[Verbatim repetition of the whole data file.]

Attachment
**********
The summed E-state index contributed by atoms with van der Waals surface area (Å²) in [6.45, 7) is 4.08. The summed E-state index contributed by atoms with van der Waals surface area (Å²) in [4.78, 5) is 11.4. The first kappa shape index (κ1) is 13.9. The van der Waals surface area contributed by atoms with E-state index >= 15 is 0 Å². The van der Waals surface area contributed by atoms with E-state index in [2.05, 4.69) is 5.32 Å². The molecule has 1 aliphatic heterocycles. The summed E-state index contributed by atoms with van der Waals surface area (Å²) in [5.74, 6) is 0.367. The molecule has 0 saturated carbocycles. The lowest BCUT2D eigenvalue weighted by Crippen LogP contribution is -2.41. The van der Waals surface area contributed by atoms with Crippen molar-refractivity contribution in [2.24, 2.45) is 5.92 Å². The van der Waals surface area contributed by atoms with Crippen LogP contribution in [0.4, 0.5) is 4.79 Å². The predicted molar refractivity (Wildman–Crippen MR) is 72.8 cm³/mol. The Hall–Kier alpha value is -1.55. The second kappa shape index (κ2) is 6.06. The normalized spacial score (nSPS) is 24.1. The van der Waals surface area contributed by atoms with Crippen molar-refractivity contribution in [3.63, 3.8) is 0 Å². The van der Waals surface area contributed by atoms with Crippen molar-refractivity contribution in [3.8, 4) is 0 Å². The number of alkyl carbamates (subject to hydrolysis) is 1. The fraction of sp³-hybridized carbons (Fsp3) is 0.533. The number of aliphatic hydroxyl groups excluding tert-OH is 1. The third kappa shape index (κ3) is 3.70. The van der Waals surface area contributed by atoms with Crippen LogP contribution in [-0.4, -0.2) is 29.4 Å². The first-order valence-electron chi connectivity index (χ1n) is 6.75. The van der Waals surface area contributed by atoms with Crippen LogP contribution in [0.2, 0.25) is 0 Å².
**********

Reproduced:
The summed E-state index contributed by atoms with van der Waals surface area (Å²) in [6.45, 7) is 4.08. The summed E-state index contributed by atoms with van der Waals surface area (Å²) in [4.78, 5) is 11.4. The first kappa shape index (κ1) is 13.9. The van der Waals surface area contributed by atoms with E-state index >= 15 is 0 Å². The van der Waals surface area contributed by atoms with E-state index in [2.05, 4.69) is 5.32 Å². The molecule has 1 aliphatic heterocycles. The summed E-state index contributed by atoms with van der Waals surface area (Å²) in [5.74, 6) is 0.367. The molecule has 0 saturated carbocycles. The lowest BCUT2D eigenvalue weighted by Crippen LogP contribution is -2.41. The van der Waals surface area contributed by atoms with Crippen molar-refractivity contribution in [2.24, 2.45) is 5.92 Å². The van der Waals surface area contributed by atoms with Crippen LogP contribution in [0.4, 0.5) is 4.79 Å². The predicted molar refractivity (Wildman–Crippen MR) is 72.8 cm³/mol. The Hall–Kier alpha value is -1.55. The second kappa shape index (κ2) is 6.06. The normalized spacial score (nSPS) is 24.1. The van der Waals surface area contributed by atoms with Crippen molar-refractivity contribution in [3.63, 3.8) is 0 Å². The van der Waals surface area contributed by atoms with Crippen molar-refractivity contribution in [3.8, 4) is 0 Å². The number of alkyl carbamates (subject to hydrolysis) is 1. The fraction of sp³-hybridized carbons (Fsp3) is 0.533. The number of aliphatic hydroxyl groups excluding tert-OH is 1. The third kappa shape index (κ3) is 3.70. The van der Waals surface area contributed by atoms with Crippen LogP contribution in [-0.4, -0.2) is 29.4 Å². The first-order valence-electron chi connectivity index (χ1n) is 6.75. The van der Waals surface area contributed by atoms with Crippen LogP contribution in [0.2, 0.25) is 0 Å².